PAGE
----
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DMing 101: World Building


Dice“The fates need a cave to live in after all.”

This week we’ll be looking at one of my personal favorite parts about running a game, and that my friends is world building.

The Dungeon Masters knowledge and creativity regarding the setting that their game is set in can make a mediocre adventure into a great one, and a great adventure into something truly epic. Whether you use a pre-imagined world, already rich with lore and history, or make one up entirely new and fresh, world building is incredibly important. World building, is like developing the setting of  a novel, it may not be the focus of the piece, but it’s what gives everything around it life. One of the greatest examples of this would be JRR Tolkien’s seminal work, The Lord of The Rings Trilogy. An argument could be made that the plot of these three books was simple, and maybe not the best implemented in the strictest sense (calm down, put down those pitch forks for a second) but the richness, and depth of history that reveals itself through it’s telling makes the Trilogy probably the best piece of fantasy ever written.

As a DM, it is your job to make the world that the characters find themselves in to come alive, and I’m going to give you a  few pointers on how to do that.

First, start small. Develop the hell out the first place the characters are going to show up, make it a small hamlet, and know at least basic backgrounds of the towns prominent figures. Maybe the mayor is a bit of a drunk, or a former adventurer (until he took that damned arrow to the knee of course), these little facts will inform how those NPCs will react to certain situations. Give the town some substance, some past event that explains why people chose this piece of land to settle in. From there you expand out to the next town, the next fiefdom, the next empire! Building slowly while giving the illusion that this was all pre-written and thought out.

Dragon“Hey you said Dragons liked Ketchup!”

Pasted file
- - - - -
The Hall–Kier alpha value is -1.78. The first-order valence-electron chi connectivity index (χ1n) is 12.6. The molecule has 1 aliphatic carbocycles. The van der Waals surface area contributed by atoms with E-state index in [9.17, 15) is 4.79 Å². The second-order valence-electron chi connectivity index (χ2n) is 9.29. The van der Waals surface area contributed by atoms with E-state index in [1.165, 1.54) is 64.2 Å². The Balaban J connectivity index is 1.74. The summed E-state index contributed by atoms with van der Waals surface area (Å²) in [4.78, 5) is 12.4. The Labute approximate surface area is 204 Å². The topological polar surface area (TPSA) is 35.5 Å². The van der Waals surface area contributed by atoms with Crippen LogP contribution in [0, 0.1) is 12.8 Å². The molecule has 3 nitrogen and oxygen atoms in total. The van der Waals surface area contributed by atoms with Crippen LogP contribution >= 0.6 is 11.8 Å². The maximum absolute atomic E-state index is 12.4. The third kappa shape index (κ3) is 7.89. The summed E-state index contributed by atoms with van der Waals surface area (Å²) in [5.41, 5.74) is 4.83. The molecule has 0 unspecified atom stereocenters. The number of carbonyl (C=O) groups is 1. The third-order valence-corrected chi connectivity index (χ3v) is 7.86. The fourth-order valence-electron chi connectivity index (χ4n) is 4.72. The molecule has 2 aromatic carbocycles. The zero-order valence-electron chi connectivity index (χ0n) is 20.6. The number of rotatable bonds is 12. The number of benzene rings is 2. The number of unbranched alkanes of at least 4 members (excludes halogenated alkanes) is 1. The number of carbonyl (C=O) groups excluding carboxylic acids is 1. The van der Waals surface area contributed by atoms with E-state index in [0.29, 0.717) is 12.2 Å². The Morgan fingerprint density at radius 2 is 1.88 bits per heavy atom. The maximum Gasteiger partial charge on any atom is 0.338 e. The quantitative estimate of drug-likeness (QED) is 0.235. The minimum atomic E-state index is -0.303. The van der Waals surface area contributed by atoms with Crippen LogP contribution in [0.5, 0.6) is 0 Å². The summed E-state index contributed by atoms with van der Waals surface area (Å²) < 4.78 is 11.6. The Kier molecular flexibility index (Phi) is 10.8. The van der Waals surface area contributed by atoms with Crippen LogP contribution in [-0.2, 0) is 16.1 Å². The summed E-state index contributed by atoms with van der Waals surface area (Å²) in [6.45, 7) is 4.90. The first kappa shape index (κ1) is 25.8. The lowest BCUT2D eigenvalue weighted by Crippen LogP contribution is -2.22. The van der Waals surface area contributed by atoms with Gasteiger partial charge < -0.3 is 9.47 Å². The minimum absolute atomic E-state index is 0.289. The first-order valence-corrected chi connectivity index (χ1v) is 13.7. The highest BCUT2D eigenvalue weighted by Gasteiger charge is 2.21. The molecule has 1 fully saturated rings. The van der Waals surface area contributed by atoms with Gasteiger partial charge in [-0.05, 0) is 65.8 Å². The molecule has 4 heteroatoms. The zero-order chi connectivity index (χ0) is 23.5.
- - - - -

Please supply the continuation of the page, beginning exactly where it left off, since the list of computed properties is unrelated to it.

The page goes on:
Second, stay consistent! If you say something works one way, then make sure you always have it work the same, unless there is some other outside force working against the norm. Maintaining a consistent base whether it be a magic system, or history really makes the world feel real. Or at the very least that it “could” be real under different circumstances. If your players figure out how to beat the big baddy before you planned, well good for them! Reward them, don’t suddenly change things that go against what has been explained to them before in order to railroad them back onto your planned path. Hell, if the players are able to figure things out, then that means you succeeded in making a consistent believable world! Reward yourself, crack open a Mountain Dew or something.

Beholder“See that? No not the giant Beholder, the rock formation, see it looks like that because of tidal forces…”

Third, don’t fall into the rabbit hole. Everyone loves deep rich lore (They do right? Not just me?) but maybe you don’t need to know the evolution of rat catching in each corner of the kingdom. World building can be fun, and it can be easy to get lost mapping out every little detail. But remember the adventure is the meat of the story, the world is the plate, sure million dollar gold inlay diamond crusted plates are fly and look amazing, but it’s still a plate at the end of the day. Detail is important, to much detail can be overwhelming.

Fourth, sometimes just wing it! I know this goes against some of the things I said earlier, but if in mid session you come up with an idea that would just be…AWESOME, roll with it! Figure out how to fit it in and explain it later, and your players probably won’t know that it wasn’t part of the plan all along. Remember sometimes what seems to be major blaring plot holes to the person telling the story are overlooked by the people that are listening to it.

Fallout“Eyyyy, I’m an inappropriately placed picture, but I’m still awesome.”

Finally as always, have fun with it! If world building doesn’t excite you to amazing ends, well one you’re weird, and we can’t be friends. But seriously, if world building isn’t your thing, then I suggest using a pre-made setting, such as Forgotten realms, or Ebberon. Even then though, make sure you know the area you are setting your campaign in, because trust me, one of your players is going to know more about it than you do.

That’s all for this week folks! If you have an idea for a topic put it down below in the comments, and I’ll get to writing, if not…well I’ll write anyway! So there! Till next week!

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About failedwell

Is a semi disgruntled vet who...GET OFF MY LAWN YOU INGRATES!

One comment on “DMing 101: World Building

  1. ManOfYesterday
    June 20, 2015

    Reblogged this on man of yesterday.

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This entry was posted on June 19, 2015 by in Comedy, Editorial, Gaming Non-Fiction and tagged , , .

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